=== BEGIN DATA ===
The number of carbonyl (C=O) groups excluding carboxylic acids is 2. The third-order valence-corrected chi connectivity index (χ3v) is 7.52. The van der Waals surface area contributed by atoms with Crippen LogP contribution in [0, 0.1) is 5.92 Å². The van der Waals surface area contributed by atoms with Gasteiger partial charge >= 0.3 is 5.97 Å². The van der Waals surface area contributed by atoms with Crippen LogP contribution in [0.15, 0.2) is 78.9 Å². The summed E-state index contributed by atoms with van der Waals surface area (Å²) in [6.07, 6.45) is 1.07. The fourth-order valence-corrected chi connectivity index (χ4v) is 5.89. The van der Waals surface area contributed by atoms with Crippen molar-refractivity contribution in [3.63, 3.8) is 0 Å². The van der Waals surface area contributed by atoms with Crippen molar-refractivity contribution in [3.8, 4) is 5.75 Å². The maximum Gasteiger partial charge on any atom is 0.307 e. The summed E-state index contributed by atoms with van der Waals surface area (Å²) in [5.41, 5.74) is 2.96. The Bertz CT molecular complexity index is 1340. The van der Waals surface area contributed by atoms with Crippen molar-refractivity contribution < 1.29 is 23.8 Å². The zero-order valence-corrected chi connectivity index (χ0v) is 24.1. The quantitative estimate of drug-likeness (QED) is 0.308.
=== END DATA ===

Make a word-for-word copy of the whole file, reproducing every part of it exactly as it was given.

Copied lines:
The number of carbonyl (C=O) groups excluding carboxylic acids is 2. The third-order valence-corrected chi connectivity index (χ3v) is 7.52. The van der Waals surface area contributed by atoms with Crippen LogP contribution in [0, 0.1) is 5.92 Å². The van der Waals surface area contributed by atoms with Gasteiger partial charge >= 0.3 is 5.97 Å². The van der Waals surface area contributed by atoms with Crippen LogP contribution in [0.15, 0.2) is 78.9 Å². The summed E-state index contributed by atoms with van der Waals surface area (Å²) in [6.07, 6.45) is 1.07. The fourth-order valence-corrected chi connectivity index (χ4v) is 5.89. The van der Waals surface area contributed by atoms with Crippen molar-refractivity contribution in [3.63, 3.8) is 0 Å². The van der Waals surface area contributed by atoms with Crippen molar-refractivity contribution in [3.8, 4) is 5.75 Å². The maximum Gasteiger partial charge on any atom is 0.307 e. The summed E-state index contributed by atoms with van der Waals surface area (Å²) in [5.41, 5.74) is 2.96. The Bertz CT molecular complexity index is 1340. The van der Waals surface area contributed by atoms with Crippen molar-refractivity contribution < 1.29 is 23.8 Å². The zero-order valence-corrected chi connectivity index (χ0v) is 24.1. The quantitative estimate of drug-likeness (QED) is 0.308.